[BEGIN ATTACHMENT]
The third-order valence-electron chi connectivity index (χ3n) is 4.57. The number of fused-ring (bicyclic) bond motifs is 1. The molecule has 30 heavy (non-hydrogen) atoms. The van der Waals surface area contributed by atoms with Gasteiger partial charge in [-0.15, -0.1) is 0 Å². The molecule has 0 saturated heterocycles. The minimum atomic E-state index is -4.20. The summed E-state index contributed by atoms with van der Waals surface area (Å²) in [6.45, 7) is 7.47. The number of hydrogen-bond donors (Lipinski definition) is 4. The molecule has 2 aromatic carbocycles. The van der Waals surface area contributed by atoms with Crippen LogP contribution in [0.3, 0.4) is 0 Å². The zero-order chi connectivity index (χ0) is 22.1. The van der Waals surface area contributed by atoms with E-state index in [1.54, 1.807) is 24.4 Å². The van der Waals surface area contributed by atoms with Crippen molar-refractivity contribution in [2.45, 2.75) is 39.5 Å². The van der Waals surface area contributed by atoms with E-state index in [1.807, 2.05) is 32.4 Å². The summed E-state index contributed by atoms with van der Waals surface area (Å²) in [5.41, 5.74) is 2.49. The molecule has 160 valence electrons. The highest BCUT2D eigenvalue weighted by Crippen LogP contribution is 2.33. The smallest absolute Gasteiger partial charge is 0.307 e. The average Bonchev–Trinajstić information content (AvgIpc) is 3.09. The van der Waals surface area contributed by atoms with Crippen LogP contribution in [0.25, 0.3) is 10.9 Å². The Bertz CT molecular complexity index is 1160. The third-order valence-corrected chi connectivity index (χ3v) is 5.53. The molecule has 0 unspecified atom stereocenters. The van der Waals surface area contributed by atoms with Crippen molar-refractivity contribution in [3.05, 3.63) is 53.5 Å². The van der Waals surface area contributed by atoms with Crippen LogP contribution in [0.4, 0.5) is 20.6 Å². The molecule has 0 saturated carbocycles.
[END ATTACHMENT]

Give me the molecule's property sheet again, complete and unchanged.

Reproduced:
The third-order valence-electron chi connectivity index (χ3n) is 4.57. The number of fused-ring (bicyclic) bond motifs is 1. The molecule has 30 heavy (non-hydrogen) atoms. The van der Waals surface area contributed by atoms with Gasteiger partial charge in [-0.15, -0.1) is 0 Å². The molecule has 0 saturated heterocycles. The minimum atomic E-state index is -4.20. The summed E-state index contributed by atoms with van der Waals surface area (Å²) in [6.45, 7) is 7.47. The number of hydrogen-bond donors (Lipinski definition) is 4. The molecule has 2 aromatic carbocycles. The van der Waals surface area contributed by atoms with Crippen LogP contribution in [0.3, 0.4) is 0 Å². The zero-order chi connectivity index (χ0) is 22.1. The van der Waals surface area contributed by atoms with E-state index in [1.54, 1.807) is 24.4 Å². The van der Waals surface area contributed by atoms with Crippen molar-refractivity contribution in [2.45, 2.75) is 39.5 Å². The van der Waals surface area contributed by atoms with E-state index in [1.807, 2.05) is 32.4 Å². The summed E-state index contributed by atoms with van der Waals surface area (Å²) in [5.41, 5.74) is 2.49. The molecule has 160 valence electrons. The highest BCUT2D eigenvalue weighted by Crippen LogP contribution is 2.33. The smallest absolute Gasteiger partial charge is 0.307 e. The average Bonchev–Trinajstić information content (AvgIpc) is 3.09. The van der Waals surface area contributed by atoms with Crippen LogP contribution in [0.25, 0.3) is 10.9 Å². The Bertz CT molecular complexity index is 1160. The third-order valence-corrected chi connectivity index (χ3v) is 5.53. The molecule has 0 unspecified atom stereocenters. The van der Waals surface area contributed by atoms with Crippen molar-refractivity contribution in [3.05, 3.63) is 53.5 Å². The van der Waals surface area contributed by atoms with Crippen LogP contribution in [0.4, 0.5) is 20.6 Å². The molecule has 0 saturated carbocycles.